Zeynep Tufekci explores the potential of protests to challenge the legitimacy of those in power. As she explains, what would have taken years to coordinate in the past can now be organised in days with apps and digital platforms. This lack of friction can subsequently dilute the impact of such movements. However, what can make a protest more pertinent is the level of risk associated with it. As Tufekci highlights with the current situation in America.
The current Black Lives Matter protest wave is definitely high risk through the double whammy of the pandemic and the police response. The police, the entity being protested, have unleashed so much brutality that in just three weeks, at least eight people have already lost eyesight to rubber bullets. One Twitter thread dedicated to documenting violent police misconduct is at 600 entries and counting. And nobody seems safe—not even a 75-year-old avowed peacenik who was merely in the way of a line of cops when he was shoved so violently that he fell and cracked his skull. Chillingly, the police walked on as he bled on the ground. After the video came out to widespread outrage, and the two police officers who shoved him were suspended, their fellow officers on the active emergency-response team resigned to support their colleagues. Plus the pandemic means that protesters who march in crowds, face tear gas, and risk jail and detention in crowded settings are taking even more risks than usual.
The challenge with any protest is the fear repression. This is what stopped the Chinese protests in 1989 and the Egyptian protests in 2013. However, such measures have their limits.
Force and repression can keep things under control for a while, but it also makes such rule more brittle.
The challenge to power and repression is overcome by changing the culture and conversation. This is required to undermine the legitimacy.
Legitimacy, not repression, is the bedrock of resilient power.
This is why Anne Helen Petersen argues that small protests in small towns matter because there have been a lot of them, therefore the bedrock is crumbling.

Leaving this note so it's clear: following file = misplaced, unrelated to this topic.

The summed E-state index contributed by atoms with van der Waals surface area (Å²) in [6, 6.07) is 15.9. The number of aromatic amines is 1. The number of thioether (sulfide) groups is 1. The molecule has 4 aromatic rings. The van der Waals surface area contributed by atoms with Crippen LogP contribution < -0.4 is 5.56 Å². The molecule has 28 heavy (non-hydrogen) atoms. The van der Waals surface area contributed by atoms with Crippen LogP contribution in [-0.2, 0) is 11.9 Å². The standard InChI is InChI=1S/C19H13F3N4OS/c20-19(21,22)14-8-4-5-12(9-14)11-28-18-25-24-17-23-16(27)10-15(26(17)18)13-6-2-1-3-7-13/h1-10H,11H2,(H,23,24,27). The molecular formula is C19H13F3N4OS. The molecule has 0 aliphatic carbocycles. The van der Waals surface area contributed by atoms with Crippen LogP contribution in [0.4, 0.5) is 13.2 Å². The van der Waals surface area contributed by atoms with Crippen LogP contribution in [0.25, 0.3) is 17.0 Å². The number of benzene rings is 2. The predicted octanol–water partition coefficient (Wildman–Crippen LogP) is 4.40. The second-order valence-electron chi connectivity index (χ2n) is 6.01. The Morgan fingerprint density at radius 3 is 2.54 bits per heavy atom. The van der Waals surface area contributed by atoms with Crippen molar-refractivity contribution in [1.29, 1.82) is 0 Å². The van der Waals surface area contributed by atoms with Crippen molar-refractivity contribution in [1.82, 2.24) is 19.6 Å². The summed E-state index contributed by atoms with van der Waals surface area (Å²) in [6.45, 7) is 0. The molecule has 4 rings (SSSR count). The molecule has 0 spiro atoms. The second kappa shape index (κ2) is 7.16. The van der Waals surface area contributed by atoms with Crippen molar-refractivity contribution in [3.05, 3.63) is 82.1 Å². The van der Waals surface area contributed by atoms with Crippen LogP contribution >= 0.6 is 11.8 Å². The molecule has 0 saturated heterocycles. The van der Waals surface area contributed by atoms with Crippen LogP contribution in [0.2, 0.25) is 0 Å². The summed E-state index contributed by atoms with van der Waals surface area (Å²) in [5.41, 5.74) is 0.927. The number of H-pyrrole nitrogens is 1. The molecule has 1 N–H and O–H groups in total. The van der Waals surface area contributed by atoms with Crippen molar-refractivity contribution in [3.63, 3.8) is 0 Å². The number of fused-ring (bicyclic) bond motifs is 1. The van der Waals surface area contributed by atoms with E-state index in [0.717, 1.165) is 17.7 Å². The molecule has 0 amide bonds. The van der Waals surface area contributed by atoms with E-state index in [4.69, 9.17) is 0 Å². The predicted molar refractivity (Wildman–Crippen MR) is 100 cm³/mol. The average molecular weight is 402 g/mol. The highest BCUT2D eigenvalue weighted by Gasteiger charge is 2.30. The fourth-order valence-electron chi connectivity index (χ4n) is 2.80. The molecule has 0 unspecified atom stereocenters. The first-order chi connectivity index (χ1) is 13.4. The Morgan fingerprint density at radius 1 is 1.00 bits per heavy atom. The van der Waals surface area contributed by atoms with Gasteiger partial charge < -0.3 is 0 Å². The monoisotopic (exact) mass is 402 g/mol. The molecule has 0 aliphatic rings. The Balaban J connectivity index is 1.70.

Rebecca Solnit uses the metaphor of a waterfall to describe such change:
The metaphor of the river of time is often used to suggest that history flows at a steady pace, but real rivers have rapids and shallows, eddies and droughts. They freeze over and get dammed and their water gets diverted. And sometimes the river comes to the precipice and we’re all in the waterfall. Time accelerates, things change faster than anyone expected, water clear as glass becomes churning whitewater, what was thought to be impossible or the work of years is accomplished in a flash
When they are a consensus idea, that’s the end of the insurrection, or the waterfall, and politicians are smoothing things over and people have accepted the idea that they at first resisted, whether it’s the abolition of slavery or the right to marriage equality
Although she suggests there are groups who deserve credit for escalating the current situation.
One more group deserves credit for the present moment: the police. They themselves have made a fantastic case for defunding or abolition—at least as they currently exist. Nationwide, with the whole world watching, these civil servants showed they use public funds to brutalize, murder, and deny the constitutional rights of members of that public. One might imagine they’d have wanted to be careful in the wake of the Floyd murder, but they went on a spectacular display of their own sense of immunity by—well, shooting out the eyes of eight people with “sublethal” weapons, managing to blind a photojournalist in one eye; attacking and arresting dozens of members of the media at work, especially nonwhite ones; San Jose police shooting their own anti-bias trainer in the testicles; knocking over an old man who’s still in critical condition as a result (yeah the one Trump theorized must be Antifa); teargassing children; pointing weapons at other small children; and generally showing us that the only people the police protect are the police. They struck the match that lit the bonfire. Because they thought they could not themselves burn, and that they were indispensable. They’re wrong on both counts.
The Black Lives Matter movement itself has been building since 2013.
However, as Stan Grant highlights in regards to the recognition of Australia’s indigenous people in the consitution, such success can be a long time coming. This is something Doug Belshaw touches on in his reading of Guy Debord’s Comments on the Society of the Spectacle
Here is the problem for the person, or group of people, wishing to smash the spectacle, to dismantle it, to take it apart. It must be done in one go, rather than piecemeal. Otherwise, the spectacle has too much capacity to self-repair.